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Christmas Industrial Complex

It all starts on the first of November. The day after Halloween, down comes the skeletons and pumpkins, and up goes the gaudy tinsel and lights. Shops begin to enter “Christmas mode”. And I say “mode” because that is what it is. The shops care nothing about the festival that is Christmas. They don’t put up decorations to celebrate. Rather they put up decorations to let people know, it is time to start buying.

For a while during my early 20s I worked in one of those shops. A high street fashion retailer. And I can confirm for certain, that to them, Christmas is a “mode” rather than a celebration. Beginning in November, groups of staff would be sent out to the company warehouse and begin to bring in tonnes of clothes from there into the shop for “the sale”. In the run up to Christmas, the store would put up those same gaudy decorations on the shop floor beside posters reminding customers that the sale starts soon. If that doesn’t reflect the true meaning of Christmas I don’t know what does. Maybe the fact that they had minimum wage workers working from 4:30am to 4:30pm to prepare for Christmas mode (and wouldn’t pay overtime). Or maybe because they didn’t want to wait a day longer and decided to open on Stephens Day. But hey, check out their tinsel.

And make no mistake, this is not a rant against capitalism. Rather, this is a rant against the ease in which we as a society have allowed ourselves to stop being individuals and became consumers. That is to say we have abandoned our reason, and became passive by-standers, gawking at something shiny whilst greed hijacked our humanity. I was walking through the Jervis Street Shopping Centre the other day, and the only comparison I can make in regards to the shoppers is that they looked like chickens in a battery farm. With little or no space to move, just consuming consuming consuming, whilst “I wish it could be Christmas Every Day” was piped in.

I was talking to a friend recently, who told me that all the presents they bought for their young child this Christmas would total about €1500. That isn’t including the other sundries they need for Christmas such as food, decorations, alcohol etc. And my friend is by no means a wealthy person, he will likely have to borrow that money, and will probably struggle paying it back. When I asked; “How can you spend so much?” he replied “ah sure its Christmas, ye have to”. I thought to myself with attitudes such as this, I bet shops really do “wish it was Christmas every day”. But leaving aside the financial burden, a more fundamental question exists. Why has Christmas become intertwined with such consumerism?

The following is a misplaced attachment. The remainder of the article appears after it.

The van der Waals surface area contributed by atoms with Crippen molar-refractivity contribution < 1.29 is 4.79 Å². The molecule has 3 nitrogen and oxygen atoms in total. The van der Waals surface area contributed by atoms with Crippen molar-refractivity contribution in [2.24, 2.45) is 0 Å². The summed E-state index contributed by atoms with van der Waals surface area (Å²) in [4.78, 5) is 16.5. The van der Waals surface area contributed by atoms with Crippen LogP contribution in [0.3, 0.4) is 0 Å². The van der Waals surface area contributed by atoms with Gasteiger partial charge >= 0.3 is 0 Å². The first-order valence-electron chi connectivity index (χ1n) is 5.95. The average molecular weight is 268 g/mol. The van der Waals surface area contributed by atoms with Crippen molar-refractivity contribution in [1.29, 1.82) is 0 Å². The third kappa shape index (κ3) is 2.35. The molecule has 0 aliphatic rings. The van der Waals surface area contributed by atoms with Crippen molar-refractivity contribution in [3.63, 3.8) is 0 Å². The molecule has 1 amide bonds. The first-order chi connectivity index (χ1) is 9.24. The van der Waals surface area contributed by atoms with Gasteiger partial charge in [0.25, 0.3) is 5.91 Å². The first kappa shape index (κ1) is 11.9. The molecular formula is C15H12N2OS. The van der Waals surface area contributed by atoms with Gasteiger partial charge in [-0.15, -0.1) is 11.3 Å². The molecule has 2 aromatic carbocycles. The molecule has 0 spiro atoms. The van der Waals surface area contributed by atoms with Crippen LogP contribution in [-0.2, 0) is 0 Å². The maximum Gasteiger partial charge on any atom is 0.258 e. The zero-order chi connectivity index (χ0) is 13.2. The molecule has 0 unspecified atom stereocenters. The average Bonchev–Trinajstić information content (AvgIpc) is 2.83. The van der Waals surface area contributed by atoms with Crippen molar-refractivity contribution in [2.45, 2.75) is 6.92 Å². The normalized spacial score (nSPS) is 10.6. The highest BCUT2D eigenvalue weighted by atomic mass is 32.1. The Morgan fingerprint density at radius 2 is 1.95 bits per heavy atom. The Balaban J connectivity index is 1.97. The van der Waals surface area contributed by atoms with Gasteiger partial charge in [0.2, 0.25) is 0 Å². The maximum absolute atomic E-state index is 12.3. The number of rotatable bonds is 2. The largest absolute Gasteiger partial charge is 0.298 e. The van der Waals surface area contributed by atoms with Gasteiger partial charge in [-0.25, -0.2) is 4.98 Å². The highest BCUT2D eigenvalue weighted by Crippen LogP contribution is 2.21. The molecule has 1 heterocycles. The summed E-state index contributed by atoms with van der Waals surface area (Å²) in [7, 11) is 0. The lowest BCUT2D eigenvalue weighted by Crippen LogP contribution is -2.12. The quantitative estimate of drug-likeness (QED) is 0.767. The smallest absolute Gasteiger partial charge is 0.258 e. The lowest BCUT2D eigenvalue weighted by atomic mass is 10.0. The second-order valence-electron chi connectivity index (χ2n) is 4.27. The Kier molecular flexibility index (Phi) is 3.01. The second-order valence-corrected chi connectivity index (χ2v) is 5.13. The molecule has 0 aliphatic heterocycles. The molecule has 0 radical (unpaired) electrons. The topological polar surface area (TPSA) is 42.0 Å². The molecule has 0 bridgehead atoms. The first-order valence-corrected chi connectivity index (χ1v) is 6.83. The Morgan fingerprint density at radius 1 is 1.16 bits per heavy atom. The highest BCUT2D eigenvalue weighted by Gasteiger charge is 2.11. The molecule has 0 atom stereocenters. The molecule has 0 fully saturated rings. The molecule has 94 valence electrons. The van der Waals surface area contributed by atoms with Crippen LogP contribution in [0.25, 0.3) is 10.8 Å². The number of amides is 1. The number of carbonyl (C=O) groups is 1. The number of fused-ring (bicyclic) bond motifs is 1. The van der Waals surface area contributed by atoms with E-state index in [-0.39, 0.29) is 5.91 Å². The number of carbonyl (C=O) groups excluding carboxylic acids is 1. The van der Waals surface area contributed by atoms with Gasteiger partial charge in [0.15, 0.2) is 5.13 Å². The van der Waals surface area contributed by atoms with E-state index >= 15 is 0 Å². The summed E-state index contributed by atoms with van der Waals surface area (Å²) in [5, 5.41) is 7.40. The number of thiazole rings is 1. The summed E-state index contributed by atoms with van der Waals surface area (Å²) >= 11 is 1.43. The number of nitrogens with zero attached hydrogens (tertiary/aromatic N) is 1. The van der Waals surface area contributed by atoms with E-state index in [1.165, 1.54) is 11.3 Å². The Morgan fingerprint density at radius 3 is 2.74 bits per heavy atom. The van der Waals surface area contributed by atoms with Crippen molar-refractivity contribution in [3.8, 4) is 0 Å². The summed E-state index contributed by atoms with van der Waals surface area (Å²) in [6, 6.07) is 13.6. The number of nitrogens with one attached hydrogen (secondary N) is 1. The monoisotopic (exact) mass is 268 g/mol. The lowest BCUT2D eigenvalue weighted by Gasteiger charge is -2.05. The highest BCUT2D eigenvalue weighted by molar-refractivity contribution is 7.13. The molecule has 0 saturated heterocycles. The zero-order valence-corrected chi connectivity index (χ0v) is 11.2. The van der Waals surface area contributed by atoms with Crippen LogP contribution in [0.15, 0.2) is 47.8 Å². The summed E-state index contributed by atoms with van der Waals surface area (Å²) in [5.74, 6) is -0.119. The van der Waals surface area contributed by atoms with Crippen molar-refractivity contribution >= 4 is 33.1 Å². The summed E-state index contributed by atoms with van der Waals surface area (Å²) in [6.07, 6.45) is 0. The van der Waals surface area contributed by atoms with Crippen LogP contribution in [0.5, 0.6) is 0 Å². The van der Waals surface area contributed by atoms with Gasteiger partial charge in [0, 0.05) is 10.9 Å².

It would be easy to blame shops for being so aggressive in the run up to Christmas. But ultimately they are only feeding a demand that already exists. The Wolf of Wall Street Jordan Belfort once opined “money can’t by happiness, but it can make misery more comfortable”. I think that thought can be used to describe modern Irish society as a whole. Over the past 20 or so years, Ireland has seen many changes. We have become richer as a whole, but we now work much longer hours, spend less time with friends and family, and have moved further and further away from the traditions that used to unify us as a people. And in alienating ourselves, we have, in desperate need of meaning, elevated consumerism as a noble goal, an end in itself. We now equate things with tangible “happiness”.

And consumerism at Christmas isn’t limited to things. We see it in everything. Be it herculean marketing of the no.1 song at Christmas via X Factor, to the “selfies” of the meals that are cooked. Even charity isn’t immune. A new form “social awareness” consumption is evidenced in the empty gestures of people handing out hats and gloves to the homeless whilst hash-tagging their “generosity”all over social media, satiating their need for social approval, whilst their more lazy counterparts make do with a “like” and a comment.

I’d like to be able to proffer a solution to this, the Christmas Industrial Complex, but sadly I cannot. All I would ask is that the reader takes time to consider what I have outlined here. And by all means enjoy Christmas. But just try to remember that Christmas is not a “mode”, it is a celebration of the birth of God on Earth to lead humanity into salvation. Even if you don’t believe, imagine God as a metaphor representing the collective conscience of humanity, a unifying concept. And view salvation as embracing the universal truths that make mankind good, truths such as love, charity, and humility.

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